Jefferson's Freeholders and the Politics of Ownership in the Old Dominion

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Cambridge University Press, Apr 30, 2012 - History - 255 pages
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Jefferson's Freeholders explores the historical processes by which Virginia was transformed from a British colony into a Southern slave state. It focuses on changing conceptualizations of ownership and emphasizes the persistent influence of the English common law on Virginia's postcolonial political culture. The book explains how the traditional characteristics of land tenure became subverted by the dynamic contractual relations of a commercial economy and assesses the political consequences of the law reforms that were necessitated by these developments. Nineteenth-century reforms seeking to reconcile the common law with modern commercial practices embraced new democratic expressions about the economic and political power of labor, and thereby encouraged the idea that slavery was an essential element in sustaining republican government in Virginia. By the 1850s, the ownership of human property had replaced the ownership of land as the distinguishing basis for political power with tragic consequences for the Old Dominion.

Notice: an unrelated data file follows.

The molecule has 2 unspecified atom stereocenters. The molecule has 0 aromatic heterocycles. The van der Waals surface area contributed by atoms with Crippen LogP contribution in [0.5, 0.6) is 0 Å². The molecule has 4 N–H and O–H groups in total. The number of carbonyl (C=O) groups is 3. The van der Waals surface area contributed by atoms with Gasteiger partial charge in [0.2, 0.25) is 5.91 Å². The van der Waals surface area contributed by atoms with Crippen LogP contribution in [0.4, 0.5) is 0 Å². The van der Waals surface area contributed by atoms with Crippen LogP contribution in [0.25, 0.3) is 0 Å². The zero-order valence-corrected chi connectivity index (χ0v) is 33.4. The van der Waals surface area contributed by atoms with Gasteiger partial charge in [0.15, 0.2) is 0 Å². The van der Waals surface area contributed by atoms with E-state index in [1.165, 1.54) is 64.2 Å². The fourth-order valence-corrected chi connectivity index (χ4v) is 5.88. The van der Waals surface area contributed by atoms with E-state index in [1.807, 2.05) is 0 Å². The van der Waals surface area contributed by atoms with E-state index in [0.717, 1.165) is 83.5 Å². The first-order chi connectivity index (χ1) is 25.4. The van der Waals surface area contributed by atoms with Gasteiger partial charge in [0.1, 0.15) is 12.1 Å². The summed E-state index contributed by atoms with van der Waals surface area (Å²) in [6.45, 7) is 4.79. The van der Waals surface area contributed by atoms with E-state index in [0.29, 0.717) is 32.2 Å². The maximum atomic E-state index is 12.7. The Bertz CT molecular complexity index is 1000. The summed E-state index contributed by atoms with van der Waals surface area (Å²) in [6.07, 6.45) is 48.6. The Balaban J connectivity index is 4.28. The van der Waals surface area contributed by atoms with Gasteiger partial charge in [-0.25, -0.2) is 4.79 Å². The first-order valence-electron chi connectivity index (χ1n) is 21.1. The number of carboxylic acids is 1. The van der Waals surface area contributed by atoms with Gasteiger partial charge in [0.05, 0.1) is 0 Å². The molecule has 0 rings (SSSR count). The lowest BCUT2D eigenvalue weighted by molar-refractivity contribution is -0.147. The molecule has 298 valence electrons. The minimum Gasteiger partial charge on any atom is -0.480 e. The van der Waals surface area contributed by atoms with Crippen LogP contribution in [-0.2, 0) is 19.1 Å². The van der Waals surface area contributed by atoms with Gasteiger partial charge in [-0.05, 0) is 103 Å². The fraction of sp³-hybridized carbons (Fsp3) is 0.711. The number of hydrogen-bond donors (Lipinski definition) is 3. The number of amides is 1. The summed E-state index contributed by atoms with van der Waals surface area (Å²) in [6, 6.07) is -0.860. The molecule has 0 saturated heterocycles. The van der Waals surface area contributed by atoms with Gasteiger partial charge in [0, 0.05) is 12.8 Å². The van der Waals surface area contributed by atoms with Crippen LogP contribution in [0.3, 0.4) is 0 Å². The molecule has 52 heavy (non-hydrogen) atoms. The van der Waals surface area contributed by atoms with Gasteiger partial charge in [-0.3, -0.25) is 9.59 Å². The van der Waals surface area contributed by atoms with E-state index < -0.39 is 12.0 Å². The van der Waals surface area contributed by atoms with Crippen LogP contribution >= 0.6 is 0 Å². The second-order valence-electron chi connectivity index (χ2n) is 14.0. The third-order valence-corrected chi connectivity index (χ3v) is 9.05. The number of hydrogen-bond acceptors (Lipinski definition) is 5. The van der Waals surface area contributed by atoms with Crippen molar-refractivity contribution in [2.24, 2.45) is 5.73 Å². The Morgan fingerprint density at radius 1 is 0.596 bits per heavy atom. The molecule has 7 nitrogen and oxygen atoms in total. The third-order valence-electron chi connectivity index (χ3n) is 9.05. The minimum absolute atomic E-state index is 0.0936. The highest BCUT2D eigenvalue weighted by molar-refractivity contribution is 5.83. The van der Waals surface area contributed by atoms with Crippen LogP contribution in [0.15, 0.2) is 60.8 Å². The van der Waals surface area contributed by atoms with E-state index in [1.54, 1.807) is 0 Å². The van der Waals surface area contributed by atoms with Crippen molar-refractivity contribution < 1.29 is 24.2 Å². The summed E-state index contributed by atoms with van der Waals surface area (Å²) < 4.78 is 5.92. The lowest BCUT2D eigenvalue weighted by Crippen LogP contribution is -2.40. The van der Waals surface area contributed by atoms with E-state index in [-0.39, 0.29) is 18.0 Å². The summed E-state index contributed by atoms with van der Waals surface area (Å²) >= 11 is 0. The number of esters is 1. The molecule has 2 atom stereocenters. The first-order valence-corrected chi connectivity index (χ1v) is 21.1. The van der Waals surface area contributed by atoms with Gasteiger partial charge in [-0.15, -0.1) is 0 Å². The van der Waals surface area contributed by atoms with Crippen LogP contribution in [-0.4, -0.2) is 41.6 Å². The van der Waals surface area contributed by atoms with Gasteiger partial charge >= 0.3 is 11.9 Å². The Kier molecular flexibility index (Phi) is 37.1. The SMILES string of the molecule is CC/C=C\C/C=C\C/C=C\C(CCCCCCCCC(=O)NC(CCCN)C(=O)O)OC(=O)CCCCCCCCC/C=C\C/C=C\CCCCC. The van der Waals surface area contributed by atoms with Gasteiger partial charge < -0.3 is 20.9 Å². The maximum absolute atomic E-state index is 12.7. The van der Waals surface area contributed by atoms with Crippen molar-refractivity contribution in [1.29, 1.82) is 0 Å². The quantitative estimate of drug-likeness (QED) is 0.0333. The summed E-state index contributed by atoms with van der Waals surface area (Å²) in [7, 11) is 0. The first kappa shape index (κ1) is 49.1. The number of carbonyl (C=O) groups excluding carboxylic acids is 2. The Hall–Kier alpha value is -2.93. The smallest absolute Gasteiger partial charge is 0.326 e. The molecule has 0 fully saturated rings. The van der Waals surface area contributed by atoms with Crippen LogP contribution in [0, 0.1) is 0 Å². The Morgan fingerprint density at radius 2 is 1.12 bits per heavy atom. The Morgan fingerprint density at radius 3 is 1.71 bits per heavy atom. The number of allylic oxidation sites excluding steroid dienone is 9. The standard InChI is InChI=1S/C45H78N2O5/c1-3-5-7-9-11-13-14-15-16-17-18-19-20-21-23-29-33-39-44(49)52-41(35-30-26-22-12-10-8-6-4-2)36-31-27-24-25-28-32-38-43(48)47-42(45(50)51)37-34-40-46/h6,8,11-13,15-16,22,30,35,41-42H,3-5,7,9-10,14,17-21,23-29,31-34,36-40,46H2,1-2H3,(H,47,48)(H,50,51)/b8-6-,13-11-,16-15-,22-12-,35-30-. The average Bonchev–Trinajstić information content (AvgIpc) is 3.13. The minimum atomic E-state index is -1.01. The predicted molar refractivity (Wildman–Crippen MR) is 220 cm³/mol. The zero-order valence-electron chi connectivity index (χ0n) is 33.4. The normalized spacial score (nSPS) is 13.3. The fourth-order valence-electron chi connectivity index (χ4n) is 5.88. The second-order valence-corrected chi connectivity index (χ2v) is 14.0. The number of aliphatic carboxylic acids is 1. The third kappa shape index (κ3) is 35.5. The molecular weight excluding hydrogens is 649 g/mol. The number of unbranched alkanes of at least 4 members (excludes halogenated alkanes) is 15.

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Contents

Introduction
1
PART 1 RENOVATIO
17
PART 11 REFORMATIO
95
Conclusion
230
Bibliography of Primary Sources
241
Index
249
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About the author (2012)

Christopher Michael Curtis serves as the Department Head for the Department of History at Armstrong State University in Savannah, Georgia. He is a former Marine Infantry Officer.

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